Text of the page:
Robert Bresson, in his fourth film, explores one man’s crisis of faith through a simple story of frequent narration where a new priest (Claude Laydu) arrives in the French country village of Ambricourt to attend to his first parish. The apathetic and hostile rural congregation rejects him immediately. Through his diary entries, the suffering young man relays his internal theological confrontation that threatens to drive him away from the village… and from God. Director Bresson began to implement his stylistic philosophy as a filmmaker, stripping away all non-essential elements from his compositions, the dialogue and the music, exacting a purity of image and sound. This film language leaves us with nothing except to bond with our protagonist. This can be seen as cinema in one of its purist forms.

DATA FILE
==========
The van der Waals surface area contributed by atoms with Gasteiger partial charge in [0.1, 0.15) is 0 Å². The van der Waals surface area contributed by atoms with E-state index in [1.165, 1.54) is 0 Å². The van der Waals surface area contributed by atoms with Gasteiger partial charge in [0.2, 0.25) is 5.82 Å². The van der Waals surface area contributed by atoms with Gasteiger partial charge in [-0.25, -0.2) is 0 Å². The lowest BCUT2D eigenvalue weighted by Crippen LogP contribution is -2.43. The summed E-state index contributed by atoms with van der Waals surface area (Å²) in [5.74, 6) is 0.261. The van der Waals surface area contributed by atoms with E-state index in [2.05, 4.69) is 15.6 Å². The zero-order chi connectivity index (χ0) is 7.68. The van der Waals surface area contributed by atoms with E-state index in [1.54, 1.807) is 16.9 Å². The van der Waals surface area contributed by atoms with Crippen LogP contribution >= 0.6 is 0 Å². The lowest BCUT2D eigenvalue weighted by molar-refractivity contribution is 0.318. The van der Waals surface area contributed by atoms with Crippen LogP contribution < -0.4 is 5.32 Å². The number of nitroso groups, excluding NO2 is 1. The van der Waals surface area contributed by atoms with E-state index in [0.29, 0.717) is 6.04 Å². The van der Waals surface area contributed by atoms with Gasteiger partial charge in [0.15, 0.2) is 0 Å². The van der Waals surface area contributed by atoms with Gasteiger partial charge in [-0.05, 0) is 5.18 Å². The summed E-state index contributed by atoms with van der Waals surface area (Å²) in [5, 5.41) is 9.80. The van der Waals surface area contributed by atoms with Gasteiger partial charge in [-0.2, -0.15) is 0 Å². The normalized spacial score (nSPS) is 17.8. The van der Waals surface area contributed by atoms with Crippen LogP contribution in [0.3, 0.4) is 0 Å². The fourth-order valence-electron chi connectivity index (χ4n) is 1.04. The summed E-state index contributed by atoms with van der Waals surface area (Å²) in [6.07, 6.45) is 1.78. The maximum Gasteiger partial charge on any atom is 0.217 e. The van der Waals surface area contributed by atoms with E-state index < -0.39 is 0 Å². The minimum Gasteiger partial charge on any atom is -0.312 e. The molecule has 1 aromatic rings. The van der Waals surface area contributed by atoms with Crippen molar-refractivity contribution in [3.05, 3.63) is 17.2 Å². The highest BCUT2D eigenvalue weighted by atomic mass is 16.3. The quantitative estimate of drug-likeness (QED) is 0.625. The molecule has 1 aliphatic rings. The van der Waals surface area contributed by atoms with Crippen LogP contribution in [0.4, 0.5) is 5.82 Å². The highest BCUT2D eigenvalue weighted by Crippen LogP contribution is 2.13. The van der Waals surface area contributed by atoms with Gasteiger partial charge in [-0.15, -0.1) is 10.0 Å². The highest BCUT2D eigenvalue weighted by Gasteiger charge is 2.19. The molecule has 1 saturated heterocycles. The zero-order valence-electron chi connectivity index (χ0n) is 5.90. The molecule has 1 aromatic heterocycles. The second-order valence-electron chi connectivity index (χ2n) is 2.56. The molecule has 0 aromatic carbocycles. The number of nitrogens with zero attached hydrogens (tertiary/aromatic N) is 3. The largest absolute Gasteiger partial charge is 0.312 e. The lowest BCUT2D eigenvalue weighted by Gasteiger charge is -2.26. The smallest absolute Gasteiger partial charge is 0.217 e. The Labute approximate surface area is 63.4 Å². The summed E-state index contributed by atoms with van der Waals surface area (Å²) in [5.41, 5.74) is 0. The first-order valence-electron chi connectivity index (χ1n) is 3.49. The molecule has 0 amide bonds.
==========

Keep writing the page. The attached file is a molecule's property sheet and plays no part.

Diary of a Country Priest is the first masterpiece by the great Robert Bresson, a towering and slow-working figure in French cinema. Starkly adapted from a successful novel by Georges Bernanos, the film locks in to the mind of a sickly, ineffective young priest trapped in an unfriendly rural area. Bresson charts the priest’s collapse with a series of brief scenes, a minimalist style that makes the slightest touch of a hand or far-off sound of a dog barking seem magnified in importance. (This is a movie that must be watched and listened to–it is not a casual experience.) Bresson’s luminous portrait of faith and worldly humiliations takes on the intensity of a saint’s notebook. In the central role is Claude Laydu, one of Bresson’s early experiments with non-actors; his sad, open face is often in close-up, lighting our way into a world of private salvation. –Robert Horton
Subtitles: English, Spanish, Portuguese